morning to make a hurried tour of In
spection of affairs at the Philadelphia.
Baltimore and New Turk orancneh or
the service. H Is supposed that lie found
(fairs in one or both of the two other
ities In so chaotic a condition that his
preliminary investigation will taki- more
Ime than he and First Assistant rosi-
master-General Roper, who sent him
out. had thought.
The conditions Into which the local
post office has been thrown by several
causes are the same all over th cotin-
rv Postmaster K. M. Morgan of New-
York can get almost anything lie wants
from those In charge of the service in
Washington, the New York post office
s the largest producer of revenue of all
the branches of the Department, and
consequently locally New York is well
taken care of,
When the powers that be in th De
partment failed to ask for an extra ap
propriation from Congress to pay the
expenses of the parcel post and a con
sequent "fain was felt In all parts of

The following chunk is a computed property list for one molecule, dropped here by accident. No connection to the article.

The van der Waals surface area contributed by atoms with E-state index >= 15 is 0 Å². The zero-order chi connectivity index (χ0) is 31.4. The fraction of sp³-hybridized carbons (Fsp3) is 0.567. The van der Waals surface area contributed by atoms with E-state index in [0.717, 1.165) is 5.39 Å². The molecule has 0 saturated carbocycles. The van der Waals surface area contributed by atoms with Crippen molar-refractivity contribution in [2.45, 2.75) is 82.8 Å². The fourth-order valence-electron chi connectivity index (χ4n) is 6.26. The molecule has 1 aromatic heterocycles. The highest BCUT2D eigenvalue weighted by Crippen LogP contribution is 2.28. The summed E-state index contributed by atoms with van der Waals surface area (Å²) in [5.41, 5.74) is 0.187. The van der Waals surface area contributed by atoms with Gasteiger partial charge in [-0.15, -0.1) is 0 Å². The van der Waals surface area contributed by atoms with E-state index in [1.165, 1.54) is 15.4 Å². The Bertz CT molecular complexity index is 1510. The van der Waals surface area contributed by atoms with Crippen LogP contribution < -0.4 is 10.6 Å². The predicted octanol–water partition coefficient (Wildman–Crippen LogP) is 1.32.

the service, Mr. Morgan demanded, and
got, extra money enough to allow him to
put on all the auxiliary and extra men
this branch of the sen ice required.
When, on March 4. the eight hour law
went Into effect. Mr. Morgan found the
money allowed him was enough to make
up for the curtailment in tne wonting
houra of clerks and carriers.
The strain Is felt most sevcrly In
those post offices which can't get any
thing they want In Washington. The
penalty for not asking for enough
money for the parcel post and the
eight hour law Is paid by post offices
In smaller towns. Of course Postmaster-
General Burleson has a bill before the
Senate asking for IfiOO.OOO extra money,